Analysis Of Because I Could Not Stop For Death By Edwin Muir

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Many people imagine death is as a reaper wearing a black cloak who is living on human souls, however there are some people who accept and welcome death due to death being part of their religion, the truth hasn’t been revealed yet. In result, the two poems “Because I could not stop for death” by Emily Dickinson and “Horses” by Edwin Muir create an image in our mind about the personality and structure of death, and that is death is a caring creature that deals with his “patients” as family, and this creature has a special power to grab people's souls.

In the poem “Because I could not stop for death” Dickinson depends on personification for the most part. This poem personifies death as a man. For example, “He kindly stopped for me.” This scene shows death stopping for the author and taking her on his carriage. By using the word “kindly,” it suggests that the author and death are two lovers, or they are strangers.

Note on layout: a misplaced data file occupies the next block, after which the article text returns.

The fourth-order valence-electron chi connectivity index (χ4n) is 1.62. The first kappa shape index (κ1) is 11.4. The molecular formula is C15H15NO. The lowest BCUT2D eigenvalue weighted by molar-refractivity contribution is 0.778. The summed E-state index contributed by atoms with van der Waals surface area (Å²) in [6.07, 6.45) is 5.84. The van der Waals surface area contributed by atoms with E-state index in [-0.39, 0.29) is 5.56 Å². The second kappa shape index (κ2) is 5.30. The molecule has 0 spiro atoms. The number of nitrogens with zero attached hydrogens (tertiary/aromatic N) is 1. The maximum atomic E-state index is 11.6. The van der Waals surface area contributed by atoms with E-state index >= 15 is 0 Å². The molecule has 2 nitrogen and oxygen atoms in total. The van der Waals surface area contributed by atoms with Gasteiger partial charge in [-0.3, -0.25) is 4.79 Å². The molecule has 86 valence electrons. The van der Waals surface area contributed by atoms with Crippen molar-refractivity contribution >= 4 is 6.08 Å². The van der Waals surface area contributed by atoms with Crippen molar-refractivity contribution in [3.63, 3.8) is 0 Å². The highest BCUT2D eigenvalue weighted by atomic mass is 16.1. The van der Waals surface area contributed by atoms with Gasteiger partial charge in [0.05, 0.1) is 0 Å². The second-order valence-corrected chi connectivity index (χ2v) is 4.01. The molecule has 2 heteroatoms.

The first stanza also personifies immortality as he was with them on the carriage. Emily says “The carriage held but just ourselves- And immortality.”
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Death is proven to take its “patients” to dark and cold places which is the classic way, but before he tries to warm the dying person to places that signify warmth and positiveness, this would let the “patient” know that he is in good hands. However, death in this poem is using his traits to appeal people and then let this sit in a house for times that go up to centuries. “Horses” by Edwin Muir makes humans imagine death as a spirit power possessed by horses, and these horses track their victim from his childhood. Another theory is that the horses are actual death themselves and contain the power to grab souls. At the end, the real literal personality of death stays a mystery, but the figurative one from these poems has been

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